These myths aren’t inherently bad. I think they play an important part in allowing human nations to vastly exceed Dunbar’s number in a peaceful and cooperative manner. But it must be recognized that the origin myth can become a limiting factor under certain circumstances. If an origin myth says that Tribe A is defined by its participation in X, then it’s very difficult for members of Tribe A to switch to institution Y without also rejecting their identity as A’s.

Let’s get specific – the American origin myth is the establishment of the Thirteen Colonies in pursuit of religious freedom, followed by the American Revolution. Americans have built massive shrines and obelisks for the men involved, monuments to ancestor worship, and gaze upon its founding documents as holy objects. There are also satirical versions, but that’s how the legends of Hercules probably started too.

The point is, America is about freedom, and kicking the ass of tyrants if necessary to make it happen. (and similarities between that sentence and recent foreign policy is entirely non-coincidental)

And this is why it’s so damned hard to form a faction within American politics that takes genuine conservatism (the sort of conservatism that Edmund Burke or Robert Peel might recognize) seriously. America is defined by its Revolution, and its Revolution was a very un-conservative thing to do. For an American to really accept conservative principles, and apply them consistently, he must admit that the American Revolution was a very bad idea in the outset, benefited greatly from luck in its outcomes not being terrible, and at best was probably “harmless” to the long run of history.

Let’s break down that previous sentence a bit.

The American Revolution was a bad idea: Revolutions usually don’t go well. The French Revolution led to the terror, the Russian Revolution led to Lenism and later Stalinism, and the German revolution (as I think of Hitler’s rise to power) led to Nazism. All three of these revolutions led to much bloodshed and loss within their nations, and in some cases it spilled outward quite messily. Also, the English Civil War and rule of Oliver Cromwell we no picnic either. Frankly, the list of revolutions that lead to genuine improvement for the people in revolt is fairly short. The Founders took a terrible gamble with America’s future by initiating a break from an imperfect but not terrible regime.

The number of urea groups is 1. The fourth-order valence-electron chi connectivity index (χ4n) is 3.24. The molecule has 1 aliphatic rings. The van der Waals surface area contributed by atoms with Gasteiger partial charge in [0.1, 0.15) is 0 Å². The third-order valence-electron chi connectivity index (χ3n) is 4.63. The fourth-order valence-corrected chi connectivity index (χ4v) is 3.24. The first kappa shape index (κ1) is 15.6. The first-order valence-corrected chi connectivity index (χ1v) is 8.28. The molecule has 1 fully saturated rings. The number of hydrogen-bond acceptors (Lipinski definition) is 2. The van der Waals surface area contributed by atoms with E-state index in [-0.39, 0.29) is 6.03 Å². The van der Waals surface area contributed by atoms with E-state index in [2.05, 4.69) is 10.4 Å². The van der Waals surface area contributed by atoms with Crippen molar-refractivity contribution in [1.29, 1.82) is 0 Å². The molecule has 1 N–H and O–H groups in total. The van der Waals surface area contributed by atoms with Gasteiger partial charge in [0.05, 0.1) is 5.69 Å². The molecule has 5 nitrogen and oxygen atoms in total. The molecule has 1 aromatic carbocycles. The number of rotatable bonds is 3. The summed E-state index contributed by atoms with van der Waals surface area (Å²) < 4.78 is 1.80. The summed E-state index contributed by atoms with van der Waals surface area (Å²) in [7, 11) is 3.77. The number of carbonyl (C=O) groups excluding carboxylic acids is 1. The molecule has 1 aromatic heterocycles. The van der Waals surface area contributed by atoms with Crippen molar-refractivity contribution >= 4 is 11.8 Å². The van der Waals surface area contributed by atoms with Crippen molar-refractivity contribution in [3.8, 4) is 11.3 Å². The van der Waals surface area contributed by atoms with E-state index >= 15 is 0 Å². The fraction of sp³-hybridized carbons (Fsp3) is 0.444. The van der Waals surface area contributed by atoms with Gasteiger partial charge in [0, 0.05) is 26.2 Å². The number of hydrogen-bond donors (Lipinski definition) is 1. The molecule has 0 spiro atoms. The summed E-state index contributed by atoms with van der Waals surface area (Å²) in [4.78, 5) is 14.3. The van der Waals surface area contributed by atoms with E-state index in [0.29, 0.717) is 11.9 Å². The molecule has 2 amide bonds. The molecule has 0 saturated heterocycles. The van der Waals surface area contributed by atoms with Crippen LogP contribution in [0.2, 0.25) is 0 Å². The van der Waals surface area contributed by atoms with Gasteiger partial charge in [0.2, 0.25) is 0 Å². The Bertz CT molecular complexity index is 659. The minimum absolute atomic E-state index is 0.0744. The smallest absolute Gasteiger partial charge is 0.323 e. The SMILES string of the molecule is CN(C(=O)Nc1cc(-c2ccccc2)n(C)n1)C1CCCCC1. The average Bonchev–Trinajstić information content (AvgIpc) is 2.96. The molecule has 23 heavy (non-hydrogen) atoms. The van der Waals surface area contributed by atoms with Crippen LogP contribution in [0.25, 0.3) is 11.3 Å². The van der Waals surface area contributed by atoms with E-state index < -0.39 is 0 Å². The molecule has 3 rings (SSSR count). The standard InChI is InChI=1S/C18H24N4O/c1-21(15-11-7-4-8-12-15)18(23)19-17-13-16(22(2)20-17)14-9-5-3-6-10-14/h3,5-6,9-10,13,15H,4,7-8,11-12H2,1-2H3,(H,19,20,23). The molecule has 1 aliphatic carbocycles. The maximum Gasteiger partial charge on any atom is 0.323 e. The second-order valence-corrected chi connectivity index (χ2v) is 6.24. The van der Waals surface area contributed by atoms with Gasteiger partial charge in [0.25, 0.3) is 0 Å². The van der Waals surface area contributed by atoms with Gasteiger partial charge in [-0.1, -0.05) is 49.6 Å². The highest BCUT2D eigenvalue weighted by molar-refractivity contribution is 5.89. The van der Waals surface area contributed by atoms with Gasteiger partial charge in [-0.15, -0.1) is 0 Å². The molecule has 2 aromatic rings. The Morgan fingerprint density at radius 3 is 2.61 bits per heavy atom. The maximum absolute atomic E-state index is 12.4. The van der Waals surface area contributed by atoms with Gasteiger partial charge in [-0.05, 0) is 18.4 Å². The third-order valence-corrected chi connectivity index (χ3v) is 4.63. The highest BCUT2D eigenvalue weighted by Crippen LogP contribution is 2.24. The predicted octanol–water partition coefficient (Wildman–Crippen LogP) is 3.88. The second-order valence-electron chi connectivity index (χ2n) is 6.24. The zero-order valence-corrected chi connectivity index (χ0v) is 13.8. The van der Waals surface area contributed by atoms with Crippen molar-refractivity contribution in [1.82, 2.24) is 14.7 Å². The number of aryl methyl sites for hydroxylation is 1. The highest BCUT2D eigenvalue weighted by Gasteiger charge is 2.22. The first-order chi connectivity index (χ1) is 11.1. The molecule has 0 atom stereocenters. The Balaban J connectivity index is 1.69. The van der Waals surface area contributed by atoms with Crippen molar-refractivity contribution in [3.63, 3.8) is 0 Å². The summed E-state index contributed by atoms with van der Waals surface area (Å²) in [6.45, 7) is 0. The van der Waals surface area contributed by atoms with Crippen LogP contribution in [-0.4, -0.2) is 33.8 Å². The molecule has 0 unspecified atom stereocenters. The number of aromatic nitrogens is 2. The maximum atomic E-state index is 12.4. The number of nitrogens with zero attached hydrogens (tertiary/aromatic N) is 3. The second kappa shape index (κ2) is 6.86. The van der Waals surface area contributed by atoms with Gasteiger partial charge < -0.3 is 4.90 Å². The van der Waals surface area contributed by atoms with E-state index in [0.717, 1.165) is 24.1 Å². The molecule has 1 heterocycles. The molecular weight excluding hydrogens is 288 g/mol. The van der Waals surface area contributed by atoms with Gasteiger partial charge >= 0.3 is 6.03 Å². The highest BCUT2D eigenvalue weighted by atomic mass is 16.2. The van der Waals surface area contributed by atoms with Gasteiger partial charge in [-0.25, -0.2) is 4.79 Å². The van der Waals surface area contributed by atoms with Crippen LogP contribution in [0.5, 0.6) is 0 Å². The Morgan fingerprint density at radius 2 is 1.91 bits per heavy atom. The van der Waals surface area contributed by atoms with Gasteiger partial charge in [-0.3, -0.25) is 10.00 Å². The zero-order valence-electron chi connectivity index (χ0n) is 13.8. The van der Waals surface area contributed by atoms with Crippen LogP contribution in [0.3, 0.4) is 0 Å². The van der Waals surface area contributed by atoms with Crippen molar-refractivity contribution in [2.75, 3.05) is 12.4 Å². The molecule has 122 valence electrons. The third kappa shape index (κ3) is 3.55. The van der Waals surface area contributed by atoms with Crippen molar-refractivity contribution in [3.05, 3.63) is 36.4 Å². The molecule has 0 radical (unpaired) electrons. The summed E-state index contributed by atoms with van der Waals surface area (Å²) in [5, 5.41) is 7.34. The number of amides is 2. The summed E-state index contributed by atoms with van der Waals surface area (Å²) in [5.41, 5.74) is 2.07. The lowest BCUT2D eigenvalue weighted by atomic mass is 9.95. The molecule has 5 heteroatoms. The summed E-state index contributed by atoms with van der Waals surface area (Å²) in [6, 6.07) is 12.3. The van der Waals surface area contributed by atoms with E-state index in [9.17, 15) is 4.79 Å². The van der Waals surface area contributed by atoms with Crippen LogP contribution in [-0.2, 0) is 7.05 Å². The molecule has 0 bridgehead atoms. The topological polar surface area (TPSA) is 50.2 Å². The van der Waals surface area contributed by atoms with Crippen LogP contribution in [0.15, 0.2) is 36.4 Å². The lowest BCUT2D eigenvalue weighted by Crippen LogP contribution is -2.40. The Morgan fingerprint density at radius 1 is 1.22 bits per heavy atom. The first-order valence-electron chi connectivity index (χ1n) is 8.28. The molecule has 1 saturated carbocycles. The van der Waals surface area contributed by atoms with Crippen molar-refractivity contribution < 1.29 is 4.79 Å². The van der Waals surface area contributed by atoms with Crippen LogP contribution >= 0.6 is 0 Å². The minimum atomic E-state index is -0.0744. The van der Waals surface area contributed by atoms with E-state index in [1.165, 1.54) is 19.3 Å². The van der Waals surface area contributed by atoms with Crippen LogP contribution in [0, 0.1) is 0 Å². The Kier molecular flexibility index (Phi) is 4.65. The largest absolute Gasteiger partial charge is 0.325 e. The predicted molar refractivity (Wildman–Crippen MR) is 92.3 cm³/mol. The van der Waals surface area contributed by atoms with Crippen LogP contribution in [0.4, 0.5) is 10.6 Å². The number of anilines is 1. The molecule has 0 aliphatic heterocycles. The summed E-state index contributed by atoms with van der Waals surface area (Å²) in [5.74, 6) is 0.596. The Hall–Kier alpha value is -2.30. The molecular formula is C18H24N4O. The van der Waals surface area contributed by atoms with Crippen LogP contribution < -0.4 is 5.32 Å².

The American Revolution was lucky: This is tied to the previous one, but it was luck that America’s greatest General was also an incredibly enlightened and effective President. Let’s remember that Washington was offered the chance to be King, and also could have kept running for President after his second term. In both cases he turned away from power. How many men in history would have done that? If Washington had made himself King, or held onto the Presidency for as long as possible (setting a more FDR-like precedent), America would have been worse off than it was.

The American Revolution was probably pointless: Just look at Canada, Australia, and even Bermuda. Seriously, it’s hard to say how Americans today (at least in the thirteen original colonies) would be materially worse off as a member of the Commonwealth. The only argument that the Revolution was beneficial is if you believe that the Westward expansion under America’s “manifest destiny” was both good for history and wouldn’t have been largely the same under British rule. 

Are you an American? Are you bristling at the above description? I bet Sean Hannity and Rush Limbaugh (two leading opinion-makers in American “conservatism”) would answer “Yes” to both questions. 

At the heart of American “conservatism” is a very un-conservative thing, and this origin myth both attracts the radical-minded and repels the conservative-minded. Which is why America doesn’t really have a Conservative Party in the same manner than Canada and England have their Tories. America just has post-Christian secular radicals and Christian radicals. Yay.